Years ago, a dear friend gave me a personalized coffee mug for my birthday. On it was a woman dressed fabulously for a business meeting holding a soccer ball and a laptop bag with a carefree smile on her perfectly made-up face with beautifully styled hair - below her was written
TRACY – I CAN DO IT ALL
Clearly my friend meant this as a compliment as this mug was meant to represent me and all that I do. I can’t describe the emotions that coffee mug stirred in me – wow, I CAN do it all – career, family, style, happiness…or at least it appears that way. At the same time, I felt like a complete fraud.
Do people really think I can do it all and be so carefree? Does one of my closest friends not see through me – the self-doubt, the anxiety, the frazzled nerves, the guilt, the struggle to do it all? Am I fooling people into thinking “it’s all good” when I’m really feeling like my house of cards of To Do lists, schedules and deadlines will fall apart at any moment?
In reality shouldn’t this woman on the mug be missing one shoe, have a toddler around her leg and dark circles under her eyes? Honestly, it also made me feel a bit sad because I so wanted to be that girl on the mug, and I felt like I was so far from it. I was trying to do it all, and truthfully, I did try to make it look easy because I didn’t want my decision to take on so much, to burden those around me. I looked like Superwoman on the outside but inside I was so far from it.
Sometimes my husband would say in amazement “Wow, you really are Superwoman.” One day, I defeatedly pleaded, please don’t call me that. I’m not; I’m really not. I need help; I just don’t know how to ask for it.” He kindly said, “Tell me, what can I do?”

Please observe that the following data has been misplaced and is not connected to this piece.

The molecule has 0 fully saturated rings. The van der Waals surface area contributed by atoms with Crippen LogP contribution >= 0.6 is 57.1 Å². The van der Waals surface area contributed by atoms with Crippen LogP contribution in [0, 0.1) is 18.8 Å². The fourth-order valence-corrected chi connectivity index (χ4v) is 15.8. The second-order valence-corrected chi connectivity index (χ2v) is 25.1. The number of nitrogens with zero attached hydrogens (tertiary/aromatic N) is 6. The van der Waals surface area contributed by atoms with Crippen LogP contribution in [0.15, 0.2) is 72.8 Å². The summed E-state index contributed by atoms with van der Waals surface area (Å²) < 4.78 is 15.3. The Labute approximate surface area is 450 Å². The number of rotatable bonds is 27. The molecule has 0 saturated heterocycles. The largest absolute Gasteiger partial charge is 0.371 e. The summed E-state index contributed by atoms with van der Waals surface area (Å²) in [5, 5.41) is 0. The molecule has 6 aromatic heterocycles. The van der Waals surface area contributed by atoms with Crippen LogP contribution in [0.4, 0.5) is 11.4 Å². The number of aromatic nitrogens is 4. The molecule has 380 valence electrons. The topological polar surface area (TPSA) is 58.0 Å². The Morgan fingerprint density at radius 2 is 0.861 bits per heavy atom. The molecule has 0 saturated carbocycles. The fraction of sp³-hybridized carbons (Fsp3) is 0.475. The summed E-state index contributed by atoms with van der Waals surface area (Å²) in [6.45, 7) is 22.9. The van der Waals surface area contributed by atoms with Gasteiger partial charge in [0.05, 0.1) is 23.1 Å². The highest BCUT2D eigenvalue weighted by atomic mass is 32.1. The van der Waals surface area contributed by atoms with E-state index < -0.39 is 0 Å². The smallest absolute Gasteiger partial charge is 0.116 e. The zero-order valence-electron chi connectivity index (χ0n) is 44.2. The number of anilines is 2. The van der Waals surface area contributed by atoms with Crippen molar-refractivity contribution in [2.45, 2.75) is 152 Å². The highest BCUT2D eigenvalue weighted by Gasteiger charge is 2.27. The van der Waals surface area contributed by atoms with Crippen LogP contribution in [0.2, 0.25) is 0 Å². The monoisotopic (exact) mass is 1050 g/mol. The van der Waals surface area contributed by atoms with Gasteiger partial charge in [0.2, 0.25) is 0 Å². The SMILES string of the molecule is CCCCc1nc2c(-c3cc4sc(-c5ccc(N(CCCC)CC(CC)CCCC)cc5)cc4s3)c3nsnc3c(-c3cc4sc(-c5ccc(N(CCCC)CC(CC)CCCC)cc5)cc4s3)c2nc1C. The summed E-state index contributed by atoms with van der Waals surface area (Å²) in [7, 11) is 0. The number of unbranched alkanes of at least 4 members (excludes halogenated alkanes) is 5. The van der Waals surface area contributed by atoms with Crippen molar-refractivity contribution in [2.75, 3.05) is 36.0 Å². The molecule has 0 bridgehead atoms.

I needed to delegate so many things but I feel pressured to do it all with ease. Not by my family – it’s me who has put these unrealistic expectations on myself and it’s slowly wearing me down. Since we both work full time, we were all about jumping in to get things done – but somehow I’d taken on a lot of the invisible work – the worrying, the scheduling, the planning and the juggling – even though he was more than capable of doing anything I was doing.
As Moms we wrestle with our choices – the ones we make for ourselves and our families. We do the best we can but we second guess those decisions then we feel bad if we let anyone down. Hell, sometimes we even feel bad for the things we take on when we didn’t have a choice.
For years (many more than I’d like to admit) I felt guilty for having a career. I won’t get side-tracked here because that topic has books written about it and many different (and strong) opinions. Suffice it to say that I love my career but sometimes it impacted my family (both positively and negatively) and when the impact was negative it really got to me.
Whatever the reason, we tend to take on a lot – and sometimes we don’t know our limits so we keep running and smiling and saying “It’s fine. I’m good. I’ve got this.” The image of the swimming duck comes to mind…The view from above - calmly gliding across the water. The view from under the water –those little two legs paddling like crazy!
One afternoon I came back to my home office after a day of client meetings to find a sticky note on my desk written in my son’s handwriting which read “Thank you for working so hard Mom.” I have no idea what made him write this note on this day but it was such a boost for me – it’s amazing what a dose of appreciation can do for your spirit.
Another time there was a note saying “Thanks for cleaning my shower curtain – it really needed it!” These unexpected, occasional notes were so important to me that I’ve held onto them all these years. We don’t mind working hard so when someone recognizes our efforts or achievements, we take them to heart.